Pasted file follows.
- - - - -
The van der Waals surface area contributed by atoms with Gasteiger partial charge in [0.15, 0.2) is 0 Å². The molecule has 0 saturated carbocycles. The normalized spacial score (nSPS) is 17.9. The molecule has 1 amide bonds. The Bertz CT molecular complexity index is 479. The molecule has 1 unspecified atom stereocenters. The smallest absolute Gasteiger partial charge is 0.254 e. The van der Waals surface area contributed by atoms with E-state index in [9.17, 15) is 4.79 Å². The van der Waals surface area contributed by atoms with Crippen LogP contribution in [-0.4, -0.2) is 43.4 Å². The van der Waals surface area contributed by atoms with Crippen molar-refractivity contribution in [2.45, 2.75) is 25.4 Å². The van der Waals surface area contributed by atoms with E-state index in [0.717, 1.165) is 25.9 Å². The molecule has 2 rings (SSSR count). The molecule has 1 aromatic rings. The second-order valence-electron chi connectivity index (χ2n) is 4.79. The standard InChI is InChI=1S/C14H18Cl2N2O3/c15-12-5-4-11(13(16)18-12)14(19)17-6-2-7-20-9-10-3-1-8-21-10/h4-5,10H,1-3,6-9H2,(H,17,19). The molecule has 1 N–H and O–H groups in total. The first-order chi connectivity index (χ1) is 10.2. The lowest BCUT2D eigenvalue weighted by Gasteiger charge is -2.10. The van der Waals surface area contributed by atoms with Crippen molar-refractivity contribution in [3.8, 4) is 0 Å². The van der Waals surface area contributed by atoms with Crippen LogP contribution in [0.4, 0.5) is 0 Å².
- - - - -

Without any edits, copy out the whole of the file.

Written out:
The van der Waals surface area contributed by atoms with Gasteiger partial charge in [0.15, 0.2) is 0 Å². The molecule has 0 saturated carbocycles. The normalized spacial score (nSPS) is 17.9. The molecule has 1 amide bonds. The Bertz CT molecular complexity index is 479. The molecule has 1 unspecified atom stereocenters. The smallest absolute Gasteiger partial charge is 0.254 e. The van der Waals surface area contributed by atoms with E-state index in [9.17, 15) is 4.79 Å². The van der Waals surface area contributed by atoms with Crippen LogP contribution in [-0.4, -0.2) is 43.4 Å². The van der Waals surface area contributed by atoms with Crippen molar-refractivity contribution in [2.45, 2.75) is 25.4 Å². The van der Waals surface area contributed by atoms with E-state index in [0.717, 1.165) is 25.9 Å². The molecule has 2 rings (SSSR count). The molecule has 1 aromatic rings. The second-order valence-electron chi connectivity index (χ2n) is 4.79. The standard InChI is InChI=1S/C14H18Cl2N2O3/c15-12-5-4-11(13(16)18-12)14(19)17-6-2-7-20-9-10-3-1-8-21-10/h4-5,10H,1-3,6-9H2,(H,17,19). The molecule has 1 N–H and O–H groups in total. The first-order chi connectivity index (χ1) is 10.2. The lowest BCUT2D eigenvalue weighted by Gasteiger charge is -2.10. The van der Waals surface area contributed by atoms with Crippen molar-refractivity contribution in [3.8, 4) is 0 Å². The van der Waals surface area contributed by atoms with Crippen LogP contribution in [0.4, 0.5) is 0 Å².